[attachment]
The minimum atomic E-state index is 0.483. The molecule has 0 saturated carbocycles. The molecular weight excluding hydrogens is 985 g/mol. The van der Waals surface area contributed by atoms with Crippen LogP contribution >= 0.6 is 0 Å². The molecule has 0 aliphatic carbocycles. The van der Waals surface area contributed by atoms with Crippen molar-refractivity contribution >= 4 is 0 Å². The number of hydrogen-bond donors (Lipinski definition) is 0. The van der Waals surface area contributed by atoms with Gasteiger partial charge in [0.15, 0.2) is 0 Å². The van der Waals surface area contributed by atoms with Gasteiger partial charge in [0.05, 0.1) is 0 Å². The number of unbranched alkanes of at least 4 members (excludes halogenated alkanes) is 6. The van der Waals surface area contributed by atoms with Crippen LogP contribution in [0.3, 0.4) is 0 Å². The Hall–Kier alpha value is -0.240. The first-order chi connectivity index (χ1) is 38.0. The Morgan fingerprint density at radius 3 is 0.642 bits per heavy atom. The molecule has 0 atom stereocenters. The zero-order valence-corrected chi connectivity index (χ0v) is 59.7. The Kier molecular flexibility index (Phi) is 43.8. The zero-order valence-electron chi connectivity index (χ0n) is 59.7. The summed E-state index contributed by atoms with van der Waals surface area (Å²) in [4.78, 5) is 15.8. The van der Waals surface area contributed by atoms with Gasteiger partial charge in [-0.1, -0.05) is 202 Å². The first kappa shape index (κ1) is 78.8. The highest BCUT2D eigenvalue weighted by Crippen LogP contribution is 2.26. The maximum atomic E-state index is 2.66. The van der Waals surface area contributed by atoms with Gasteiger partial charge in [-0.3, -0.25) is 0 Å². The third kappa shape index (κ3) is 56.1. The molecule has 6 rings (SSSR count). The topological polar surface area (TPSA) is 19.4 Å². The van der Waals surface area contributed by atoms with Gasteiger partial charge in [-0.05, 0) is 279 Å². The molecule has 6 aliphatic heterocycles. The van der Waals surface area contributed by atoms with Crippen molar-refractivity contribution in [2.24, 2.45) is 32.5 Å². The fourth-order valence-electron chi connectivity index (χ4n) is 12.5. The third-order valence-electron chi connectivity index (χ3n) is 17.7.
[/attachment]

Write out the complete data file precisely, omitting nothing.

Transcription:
The minimum atomic E-state index is 0.483. The molecule has 0 saturated carbocycles. The molecular weight excluding hydrogens is 985 g/mol. The van der Waals surface area contributed by atoms with Crippen LogP contribution >= 0.6 is 0 Å². The molecule has 0 aliphatic carbocycles. The van der Waals surface area contributed by atoms with Crippen molar-refractivity contribution >= 4 is 0 Å². The number of hydrogen-bond donors (Lipinski definition) is 0. The van der Waals surface area contributed by atoms with Gasteiger partial charge in [0.15, 0.2) is 0 Å². The van der Waals surface area contributed by atoms with Gasteiger partial charge in [0.05, 0.1) is 0 Å². The number of unbranched alkanes of at least 4 members (excludes halogenated alkanes) is 6. The van der Waals surface area contributed by atoms with Crippen LogP contribution in [0.3, 0.4) is 0 Å². The Hall–Kier alpha value is -0.240. The first-order chi connectivity index (χ1) is 38.0. The Morgan fingerprint density at radius 3 is 0.642 bits per heavy atom. The molecule has 0 atom stereocenters. The zero-order valence-corrected chi connectivity index (χ0v) is 59.7. The Kier molecular flexibility index (Phi) is 43.8. The zero-order valence-electron chi connectivity index (χ0n) is 59.7. The summed E-state index contributed by atoms with van der Waals surface area (Å²) in [4.78, 5) is 15.8. The van der Waals surface area contributed by atoms with Gasteiger partial charge in [-0.1, -0.05) is 202 Å². The first kappa shape index (κ1) is 78.8. The highest BCUT2D eigenvalue weighted by Crippen LogP contribution is 2.26. The maximum atomic E-state index is 2.66. The van der Waals surface area contributed by atoms with Gasteiger partial charge in [-0.3, -0.25) is 0 Å². The third kappa shape index (κ3) is 56.1. The molecule has 6 rings (SSSR count). The topological polar surface area (TPSA) is 19.4 Å². The van der Waals surface area contributed by atoms with Gasteiger partial charge in [-0.05, 0) is 279 Å². The molecule has 6 aliphatic heterocycles. The van der Waals surface area contributed by atoms with Crippen molar-refractivity contribution in [2.24, 2.45) is 32.5 Å². The fourth-order valence-electron chi connectivity index (χ4n) is 12.5. The third-order valence-electron chi connectivity index (χ3n) is 17.7.